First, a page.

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High-powered Saints visit struggling Raiders

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High-powered Saints visit struggling Raiders

OAKLAND, Calif. (AP) The New Orleans Saints have overcome an 0-4 start and the distractions from the bounty scandal to fight their way right back into position for a possible late-season playoff run.

First they have to get their record back to .500.

All that stands between the high-powered Saints and that modest goal is a struggling Oakland Raiders team that has allowed 97 points the past two weeks and matched a franchise-worst for points allowed in last week's 55-20 loss at Baltimore.

``Man, if Baltimore can put up 55, you don't even want to see what New Orleans can do,'' Raiders defensive tackle Tommy Kelly said.

The Saints (4-5) have done quite a bit since the 0-4 start under a cloud from the bounty allegations that led to a season-long suspension for coach Sean Payton and other punishments that have been a distraction all year. With four wins in the past five games, including a 31-27 victory last week over previously unbeaten Atlanta, New Orleans has worked its way back into contention.

But there is little margin for error. The schedule gets much tougher after Sunday's game in Oakland (3-6) with the following three games against division leaders, meaning the Saints can ill-afford a slipup against the struggling Raiders.

``When you dig yourself a hole like we have, every game you play is going to be critical,'' interim coach Joe Vitt said. ``Anything other than our best effort and we're going to have a long Sunday.''

The Saints have been close to their best in recent weeks. After uncharacteristically throwing five interceptions the first three games, Drew Brees has completed 71 percent of his passes the last two weeks with five TDs and only one interception. The running game, energized by Chris Ivory, has produced 288 yards on the ground the past two weeks.

And even the porous defense has stepped up of late, holding Philadelphia to 13 points two weeks ago and coming up with the late goal-line stand that sealed the win against the Falcons.

``They're back in the groove,'' Raiders cornerback Ron Bartell said. ``They're doing what they normally do. ... He's putting up huge numbers. They're doing a better job of protecting him. He's getting the ball out of his hands. His receivers are making plays. Basically the normal New Orleans Saints offense.''

Which is what's so scary for the Raiders.

The Raiders have been up-and-down defensively this season, getting gashed on the ground early in the season by Miami and then getting overwhelmed by Peyton Manning and Denver before a bye week.

Oakland then put together a fairly strong three-week stretch, holding down Matt Ryan and the Falcons to one offensive touchdown and beating one-win Jacksonville and Kansas City in back-to-back weeks.

But the last two weeks have been as bad as it's ever been defensively in Oakland. Tampa Bay rookie Doug Martin ran for 251 yards in a 42-32 win two weeks ago. That was followed by the drubbing in Baltimore when Joe Flacco picked the Raiders apart for 341 yards and three touchdowns as the Ravens matched the most points ever allowed by the Raiders.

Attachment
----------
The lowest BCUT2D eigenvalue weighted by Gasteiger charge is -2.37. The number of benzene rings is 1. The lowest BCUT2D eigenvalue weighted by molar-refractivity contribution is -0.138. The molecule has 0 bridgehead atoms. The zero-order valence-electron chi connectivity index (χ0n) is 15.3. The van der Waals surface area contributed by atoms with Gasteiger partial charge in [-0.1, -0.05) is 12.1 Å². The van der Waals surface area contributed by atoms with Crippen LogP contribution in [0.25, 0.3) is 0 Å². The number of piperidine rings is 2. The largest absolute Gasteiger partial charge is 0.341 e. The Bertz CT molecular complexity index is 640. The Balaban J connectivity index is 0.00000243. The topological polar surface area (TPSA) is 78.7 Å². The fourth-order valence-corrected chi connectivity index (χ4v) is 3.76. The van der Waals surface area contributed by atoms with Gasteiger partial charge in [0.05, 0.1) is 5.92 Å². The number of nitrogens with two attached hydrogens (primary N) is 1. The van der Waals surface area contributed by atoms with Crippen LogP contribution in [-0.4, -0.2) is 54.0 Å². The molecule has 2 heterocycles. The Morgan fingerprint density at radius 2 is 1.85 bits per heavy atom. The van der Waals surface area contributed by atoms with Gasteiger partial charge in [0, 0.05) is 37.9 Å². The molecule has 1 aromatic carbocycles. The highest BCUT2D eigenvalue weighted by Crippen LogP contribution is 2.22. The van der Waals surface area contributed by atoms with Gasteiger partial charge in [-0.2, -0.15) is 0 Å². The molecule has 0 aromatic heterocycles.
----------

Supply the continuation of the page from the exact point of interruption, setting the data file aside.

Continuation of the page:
``I know the team that we're going to face is not the team that gave up 55 points last week or 42 points against Tampa,'' Brees said.

``It's a play here, it's a play there, it's a big play here, a big play there that can typically affect the outcome of a game. This defense has a lot of very talented players on it. They have played very, very well at times. I know that, for us, we're going to have to play our best game and worry about our execution, and that's what we're focused on.''

That Oakland is struggling so much on defense comes as a bit of a surprise for the Saints, who know Oakland first-year coach Dennis Allen so well. Allen spent five years as a defensive assistant in New Orleans, helping the team win the Super Bowl following the 2009 season as defensive backs coach.

After spending one year as defensive coordinator in Denver the 40-year-old Allen got his first head coaching gig this year in Oakland.

``He deserves it, man,'' Saints safety Roman Harper said. ``He's a great coach. He understands everything it takes to win and I know he'll get those guys going. They've had some ups and downs but at the end of the day that's going to happen, especially when you're a new coach somewhere. He's going to have them just fine though.''

Allen coached four years in Atlanta before joining Payton's first staff on the Saints in 2006. He credited that experience with getting him to where he is now.

``I started coaching in the NFL in Atlanta, but I grew up in the NFL in New Orleans,'' he said. ``I got a lot of good memories there, and we were able to win a championship. So it was a big part of my development as a coach.''

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AP Sports Writer Brett Martel in Metairie, La., contributed to this report

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Ravens kick return job still up in the air

Ravens kick return job still up in the air

With two preseason games left, the Ravens appear to have little clarity in their efforts to find a kick return specialist, and although Michael Campanaro had all three punt return chances against the Colts last weekend, the Ravens aren't ready yet to declare the job his.

Last year's leading returners — Kaelin Clay and Jeremy Ross — are no longer with the team.

RELATED: MAKING SENSE OF FLACCO VS. THE LIONS

Coach John Harbaugh, the former special teams coach that he is, blasted the Ravens special teams play against the Colts, both in kick returns and in kick coverage.